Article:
To make Examples of another Kind?
Must I at length the Sword of Justice draw?
Oh curst Effects of necessary Law!
How ill my Fear they by my Mercy scan,
Beware the Fury of a Patient Man.”

Robin Williams played John Keating in Dead Poets’ Society. Robin Williams is dead, and John Keating died with him. The next great teacher is now flipping burgers or part-timing at three to four different places because he foolishly focused on being a good teacher, no glad-handing his way into good graces or making sure he knew the difference between a down-block and a pulling guard. Our best teachers will never be teachers, because not only have we as a society put less importance on education, but because we have also put less importance on thinking and learning as a life’s passion. We don’t care if Ebola ravages a continent far away, we only care that the new iPhone is on its way. We’re too selfish to realize that the next generations are doomed, and we’re too scared to reach out to a neighbor to try to make this world a better place. The unselfish, the ungreedy, the incorruptible people like John Keating are the ones bagging your groceries, and you have made them this way. You are killing them with your avarice and your indolence, and if you know what those words, then please thank the teacher who taught you them.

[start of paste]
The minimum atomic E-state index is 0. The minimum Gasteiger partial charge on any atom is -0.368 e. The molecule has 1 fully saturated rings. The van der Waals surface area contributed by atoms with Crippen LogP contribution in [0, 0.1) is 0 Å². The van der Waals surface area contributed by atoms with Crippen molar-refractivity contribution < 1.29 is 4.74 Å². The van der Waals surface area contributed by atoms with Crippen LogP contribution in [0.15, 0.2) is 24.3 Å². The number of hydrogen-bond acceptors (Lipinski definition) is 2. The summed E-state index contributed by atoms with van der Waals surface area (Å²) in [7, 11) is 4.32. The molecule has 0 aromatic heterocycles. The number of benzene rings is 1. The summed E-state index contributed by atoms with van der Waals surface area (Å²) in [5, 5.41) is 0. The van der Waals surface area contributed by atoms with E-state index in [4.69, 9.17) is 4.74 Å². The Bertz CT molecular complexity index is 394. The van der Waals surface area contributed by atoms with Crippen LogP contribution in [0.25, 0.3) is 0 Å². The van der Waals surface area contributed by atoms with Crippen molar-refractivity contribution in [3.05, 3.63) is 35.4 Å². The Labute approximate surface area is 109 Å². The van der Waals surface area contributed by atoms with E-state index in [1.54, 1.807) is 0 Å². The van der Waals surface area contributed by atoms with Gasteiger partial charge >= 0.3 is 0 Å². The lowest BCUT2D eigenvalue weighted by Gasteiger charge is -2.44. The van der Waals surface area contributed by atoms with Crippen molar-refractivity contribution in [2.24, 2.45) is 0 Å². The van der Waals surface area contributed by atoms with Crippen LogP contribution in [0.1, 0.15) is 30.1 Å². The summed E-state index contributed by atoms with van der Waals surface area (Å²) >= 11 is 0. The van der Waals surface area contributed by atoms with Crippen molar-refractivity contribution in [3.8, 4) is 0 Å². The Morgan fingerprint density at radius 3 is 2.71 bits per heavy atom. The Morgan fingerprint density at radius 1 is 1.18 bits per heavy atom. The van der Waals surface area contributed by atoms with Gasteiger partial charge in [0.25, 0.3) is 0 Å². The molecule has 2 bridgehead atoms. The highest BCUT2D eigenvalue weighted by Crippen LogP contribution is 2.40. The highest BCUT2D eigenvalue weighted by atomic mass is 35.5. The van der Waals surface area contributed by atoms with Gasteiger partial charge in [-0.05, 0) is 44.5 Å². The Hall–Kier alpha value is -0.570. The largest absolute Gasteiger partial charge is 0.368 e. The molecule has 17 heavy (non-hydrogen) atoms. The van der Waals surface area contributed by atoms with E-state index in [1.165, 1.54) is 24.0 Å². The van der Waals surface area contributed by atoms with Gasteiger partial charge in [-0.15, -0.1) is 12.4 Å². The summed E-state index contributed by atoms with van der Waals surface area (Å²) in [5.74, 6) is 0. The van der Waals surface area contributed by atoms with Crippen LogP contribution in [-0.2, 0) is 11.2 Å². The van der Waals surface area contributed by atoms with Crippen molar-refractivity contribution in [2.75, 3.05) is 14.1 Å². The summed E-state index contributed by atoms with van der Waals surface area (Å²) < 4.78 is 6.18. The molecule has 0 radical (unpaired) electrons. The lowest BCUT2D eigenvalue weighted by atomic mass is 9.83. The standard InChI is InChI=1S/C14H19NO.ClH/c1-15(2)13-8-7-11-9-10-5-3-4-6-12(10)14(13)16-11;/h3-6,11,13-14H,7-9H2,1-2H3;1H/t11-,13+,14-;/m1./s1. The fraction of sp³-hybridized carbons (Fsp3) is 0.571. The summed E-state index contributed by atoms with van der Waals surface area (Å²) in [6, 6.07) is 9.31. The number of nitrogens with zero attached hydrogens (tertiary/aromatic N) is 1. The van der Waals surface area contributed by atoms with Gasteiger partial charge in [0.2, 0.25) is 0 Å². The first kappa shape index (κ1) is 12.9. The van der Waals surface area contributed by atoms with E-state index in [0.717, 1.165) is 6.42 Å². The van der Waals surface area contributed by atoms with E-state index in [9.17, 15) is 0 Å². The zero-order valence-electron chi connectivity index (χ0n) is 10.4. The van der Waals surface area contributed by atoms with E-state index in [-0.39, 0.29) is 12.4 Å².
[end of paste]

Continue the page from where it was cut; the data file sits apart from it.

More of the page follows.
And yet, in these terrible times of frustration and desperation, where my Millennial Generation is abused over and over by those who demand we take menial jobs that can’t even pay off our student loans, and to thank Providence that we have even that; when we’re told we’re not working hard enough, that we didn’t do enough, and that we are the reason we can’t find good employment… at least there’s still Uncle Robin to get us through the day and tell us…

Brevity: Too Many Benefits

I’ve been doing a lot of traveling recently (substitute teachers sometimes need to paint their parents’ house for extra cash during the summer) and during my hour-long one-way trek at the end of this week I noticed something odd. In a town of only about 3,000, I managed to see not one, not two, but THREE signs advertising benefits for local folks. Whether it be children stricken by illness, a local stricken as well, or possibly a benefit for someone recently and unexpectedly passed, the question remains the same: